A Supreme Court decision that allows a Toronto MP to keep his narrowly won seat is putting pressure on Elections Canada to clean up its act after voting-day clerical errors spawned a major legal battle.
In a 4-3 split decision, Canada's highest court upheld the 2011 federal election victory of Conservative MP Ted Opitz, who won the Etobicoke Centre riding by a mere 26 votes.
Thursday's decision, which reflects the Supreme Court's historic deference to Parliament and electors, sets a rigorous standard for judges in deciding whether to invalidate votes or throw out results.
Defeated Liberal incumbent Borys Wrzesnewskyj mounted a legal challenge to the election. In May, 2012, an Ontario court tossed out the result after concluding that 79 voters cast ballots without sufficient documented evidence that they were properly cleared to do so. Most of the contested ballots came under scrutiny because Elections Canada officials lost voter registration certificates or failed to document properly how they established people's identities.
The Supreme Court justices decided the Conservative victory stands, saying that most of the rejected ballots should be restored because there's no evidence the voters were not entitled to participate. The court frowned on the idea of rejecting the ballots because of an administrative error, but cautioned Elections Canada not to grow complacent.
"In recognizing that mistakes are inevitable, this court does not condone any relaxation of training and procedure. The Commissioner of Canada Elections ... has an obligation to ensure, as far as reasonably possible, that procedures are followed," the decision said. "Failure to live up to this mandate would shake the public's confidence in the election system."
This is the first time the Supreme Court has ruled on an election outcome since the Second World War.
The ruling leaves Mr. Opitz with a very slight margin of victory. The MP cheered the decision on Thursday.
"Fifty-two thousand people in Etobicoke Centre followed the rules, cast their ballots and today had their democratic decision upheld," Mr. Opitz said.
Two of the four justices who upheld Mr. Opitz's victory were appointed by Prime Minister Stephen Harper, and the other two were put on the bench by Liberal prime ministers.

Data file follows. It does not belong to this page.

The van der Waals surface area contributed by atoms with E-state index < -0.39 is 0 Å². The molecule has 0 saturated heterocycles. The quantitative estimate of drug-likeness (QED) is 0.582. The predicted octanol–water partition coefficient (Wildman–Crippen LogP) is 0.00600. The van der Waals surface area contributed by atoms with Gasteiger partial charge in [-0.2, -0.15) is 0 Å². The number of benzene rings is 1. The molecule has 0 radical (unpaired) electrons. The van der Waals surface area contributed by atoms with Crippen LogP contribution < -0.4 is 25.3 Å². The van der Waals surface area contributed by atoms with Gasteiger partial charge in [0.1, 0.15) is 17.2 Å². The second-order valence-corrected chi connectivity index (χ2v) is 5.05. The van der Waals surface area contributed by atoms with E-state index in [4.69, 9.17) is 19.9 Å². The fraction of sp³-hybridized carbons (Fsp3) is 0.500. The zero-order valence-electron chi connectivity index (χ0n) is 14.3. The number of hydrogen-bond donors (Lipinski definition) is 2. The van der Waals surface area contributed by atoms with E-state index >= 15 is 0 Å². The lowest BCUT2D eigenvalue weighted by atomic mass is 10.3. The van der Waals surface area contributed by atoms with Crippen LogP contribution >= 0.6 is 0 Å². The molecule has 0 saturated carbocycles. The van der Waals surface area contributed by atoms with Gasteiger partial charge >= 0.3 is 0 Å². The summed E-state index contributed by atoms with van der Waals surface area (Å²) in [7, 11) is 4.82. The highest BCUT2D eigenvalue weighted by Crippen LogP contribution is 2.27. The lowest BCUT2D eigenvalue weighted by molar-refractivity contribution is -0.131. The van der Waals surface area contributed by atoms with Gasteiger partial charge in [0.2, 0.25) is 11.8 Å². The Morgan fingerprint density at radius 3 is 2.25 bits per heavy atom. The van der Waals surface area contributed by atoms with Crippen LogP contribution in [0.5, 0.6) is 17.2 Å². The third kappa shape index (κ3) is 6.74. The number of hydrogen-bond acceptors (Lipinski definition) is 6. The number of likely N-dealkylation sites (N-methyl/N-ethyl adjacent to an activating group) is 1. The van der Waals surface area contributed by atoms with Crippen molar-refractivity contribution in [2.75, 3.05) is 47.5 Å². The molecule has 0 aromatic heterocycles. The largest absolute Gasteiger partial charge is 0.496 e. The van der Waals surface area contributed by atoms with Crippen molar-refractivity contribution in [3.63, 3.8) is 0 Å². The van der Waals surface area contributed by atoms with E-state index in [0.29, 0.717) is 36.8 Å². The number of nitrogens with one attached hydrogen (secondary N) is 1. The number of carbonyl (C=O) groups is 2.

Elections Canada declined to comment on the decision, but a spokeswoman said the agency, which is conducting three federal by-elections on Nov. 26, is tightening up how it operates balloting since the Etobicoke Centre controversy.
"We're going to be refining election worker training to put increased emphasis on compliance with standards and procedures at the polls and we're going to be having election workers do periodic checks during the day so they ensure the required documents are all present and accounted for," the spokeswoman said.
During a general election, Elections Canada relies on more than 200,000 temporary workers.
Mr. Wrzesnewskyj accepted the court's decision, but refused to concede the Tories won Etobicoke Centre fairly. The former MP raised allegations of dirty tricks during the campaign – accusations he's made before, but that did not form part of his legal challenge.
The court's majority decision acknowledged how serious it would be to nullify a vote, saying it could trigger more challenges of election results.
The majority decision embraced a two-part test for deciding whether votes should be set aside, saying someone should not be disenfranchised by polling clerk mistakes. "This is especially undesirable when the irregularity is outside of the voter's control and is caused solely by the error of an election official," the court said.
The court said a serious irregularity arises when a voter does not meet the conditions designed to establish they are entitled to vote. If an irregularity is found, then whomever is appealing an election must also demonstrate that this irregularity affected the results: that someone who was not entitled to vote, in fact, did so.
The four justices who formed the majority opinion are Marie Deschamps, Rosalie Abella, Marshall Rothstein and Michael Moldaver.
The ruling is a big blow for Mr. Wrzesnewskyj, not only because he lost, but also because he spent hundreds of thousands of dollars of his own money fighting this case. As of July, 2012, he had spent upwards of $300,000. He declined to reveal the full bill on Thursday.